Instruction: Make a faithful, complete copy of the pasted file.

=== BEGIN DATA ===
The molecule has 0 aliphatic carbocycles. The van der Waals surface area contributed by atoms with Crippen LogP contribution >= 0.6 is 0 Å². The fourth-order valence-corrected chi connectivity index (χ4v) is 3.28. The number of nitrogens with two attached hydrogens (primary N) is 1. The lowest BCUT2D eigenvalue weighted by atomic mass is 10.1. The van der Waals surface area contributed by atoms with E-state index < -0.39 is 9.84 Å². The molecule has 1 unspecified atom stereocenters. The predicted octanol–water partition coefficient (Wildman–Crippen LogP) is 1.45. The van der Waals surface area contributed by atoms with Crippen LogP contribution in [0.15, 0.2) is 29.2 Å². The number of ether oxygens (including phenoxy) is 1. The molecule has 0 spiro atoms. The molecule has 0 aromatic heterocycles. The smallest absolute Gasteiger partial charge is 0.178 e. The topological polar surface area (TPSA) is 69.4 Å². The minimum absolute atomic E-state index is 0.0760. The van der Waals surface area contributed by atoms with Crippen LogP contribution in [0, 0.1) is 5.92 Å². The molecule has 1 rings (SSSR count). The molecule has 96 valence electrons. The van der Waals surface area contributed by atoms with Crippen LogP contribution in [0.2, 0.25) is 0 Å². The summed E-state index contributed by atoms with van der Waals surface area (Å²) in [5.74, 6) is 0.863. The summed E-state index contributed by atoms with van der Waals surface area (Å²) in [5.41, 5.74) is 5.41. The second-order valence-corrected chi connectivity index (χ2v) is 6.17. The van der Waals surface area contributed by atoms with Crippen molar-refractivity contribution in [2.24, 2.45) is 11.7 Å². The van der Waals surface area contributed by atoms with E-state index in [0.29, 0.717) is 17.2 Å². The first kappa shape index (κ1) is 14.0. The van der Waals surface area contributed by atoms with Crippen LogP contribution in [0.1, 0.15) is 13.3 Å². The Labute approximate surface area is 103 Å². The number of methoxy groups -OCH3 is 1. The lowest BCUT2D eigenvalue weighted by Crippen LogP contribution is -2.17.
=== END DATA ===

The molecule has 0 aliphatic carbocycles. The van der Waals surface area contributed by atoms with Crippen LogP contribution >= 0.6 is 0 Å². The fourth-order valence-corrected chi connectivity index (χ4v) is 3.28. The number of nitrogens with two attached hydrogens (primary N) is 1. The lowest BCUT2D eigenvalue weighted by atomic mass is 10.1. The van der Waals surface area contributed by atoms with E-state index < -0.39 is 9.84 Å². The molecule has 1 unspecified atom stereocenters. The predicted octanol–water partition coefficient (Wildman–Crippen LogP) is 1.45. The van der Waals surface area contributed by atoms with Crippen LogP contribution in [0.15, 0.2) is 29.2 Å². The number of ether oxygens (including phenoxy) is 1. The molecule has 0 spiro atoms. The molecule has 0 aromatic heterocycles. The smallest absolute Gasteiger partial charge is 0.178 e. The topological polar surface area (TPSA) is 69.4 Å². The minimum absolute atomic E-state index is 0.0760. The van der Waals surface area contributed by atoms with Crippen LogP contribution in [0, 0.1) is 5.92 Å². The molecule has 1 rings (SSSR count). The molecule has 96 valence electrons. The van der Waals surface area contributed by atoms with Crippen LogP contribution in [0.2, 0.25) is 0 Å². The summed E-state index contributed by atoms with van der Waals surface area (Å²) in [5.74, 6) is 0.863. The summed E-state index contributed by atoms with van der Waals surface area (Å²) in [5.41, 5.74) is 5.41. The second-order valence-corrected chi connectivity index (χ2v) is 6.17. The van der Waals surface area contributed by atoms with Crippen molar-refractivity contribution in [2.24, 2.45) is 11.7 Å². The van der Waals surface area contributed by atoms with E-state index in [0.29, 0.717) is 17.2 Å². The first kappa shape index (κ1) is 14.0. The van der Waals surface area contributed by atoms with Crippen LogP contribution in [0.1, 0.15) is 13.3 Å². The Labute approximate surface area is 103 Å². The number of methoxy groups -OCH3 is 1. The lowest BCUT2D eigenvalue weighted by Crippen LogP contribution is -2.17.